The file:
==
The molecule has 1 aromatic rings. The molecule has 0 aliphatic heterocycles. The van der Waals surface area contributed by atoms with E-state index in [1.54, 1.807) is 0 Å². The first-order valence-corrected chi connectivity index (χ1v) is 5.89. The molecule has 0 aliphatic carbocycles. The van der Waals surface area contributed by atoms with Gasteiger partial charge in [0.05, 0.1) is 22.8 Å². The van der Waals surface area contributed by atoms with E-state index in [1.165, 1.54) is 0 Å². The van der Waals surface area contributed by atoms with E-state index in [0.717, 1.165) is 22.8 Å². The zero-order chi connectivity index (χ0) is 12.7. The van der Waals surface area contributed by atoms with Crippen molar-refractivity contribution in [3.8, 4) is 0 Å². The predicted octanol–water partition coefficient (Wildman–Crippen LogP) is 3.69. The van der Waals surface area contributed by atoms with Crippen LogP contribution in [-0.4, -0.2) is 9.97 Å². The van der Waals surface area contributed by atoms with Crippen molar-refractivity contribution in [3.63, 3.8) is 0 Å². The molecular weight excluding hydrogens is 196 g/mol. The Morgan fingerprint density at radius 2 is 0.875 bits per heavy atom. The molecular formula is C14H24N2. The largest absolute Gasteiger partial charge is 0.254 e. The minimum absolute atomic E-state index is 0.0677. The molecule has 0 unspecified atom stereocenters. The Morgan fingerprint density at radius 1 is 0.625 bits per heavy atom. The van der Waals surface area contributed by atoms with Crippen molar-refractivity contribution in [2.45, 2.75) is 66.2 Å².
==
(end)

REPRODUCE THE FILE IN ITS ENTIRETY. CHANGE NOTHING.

The molecule has 1 aromatic rings. The molecule has 0 aliphatic heterocycles. The van der Waals surface area contributed by atoms with E-state index in [1.54, 1.807) is 0 Å². The first-order valence-corrected chi connectivity index (χ1v) is 5.89. The molecule has 0 aliphatic carbocycles. The van der Waals surface area contributed by atoms with Gasteiger partial charge in [0.05, 0.1) is 22.8 Å². The van der Waals surface area contributed by atoms with E-state index in [1.165, 1.54) is 0 Å². The van der Waals surface area contributed by atoms with E-state index in [0.717, 1.165) is 22.8 Å². The zero-order chi connectivity index (χ0) is 12.7. The van der Waals surface area contributed by atoms with Crippen molar-refractivity contribution in [3.8, 4) is 0 Å². The predicted octanol–water partition coefficient (Wildman–Crippen LogP) is 3.69. The van der Waals surface area contributed by atoms with Crippen LogP contribution in [-0.4, -0.2) is 9.97 Å². The van der Waals surface area contributed by atoms with Crippen molar-refractivity contribution in [3.63, 3.8) is 0 Å². The molecular weight excluding hydrogens is 196 g/mol. The Morgan fingerprint density at radius 2 is 0.875 bits per heavy atom. The molecular formula is C14H24N2. The largest absolute Gasteiger partial charge is 0.254 e. The minimum absolute atomic E-state index is 0.0677. The molecule has 0 unspecified atom stereocenters. The Morgan fingerprint density at radius 1 is 0.625 bits per heavy atom. The van der Waals surface area contributed by atoms with Crippen molar-refractivity contribution in [2.45, 2.75) is 66.2 Å².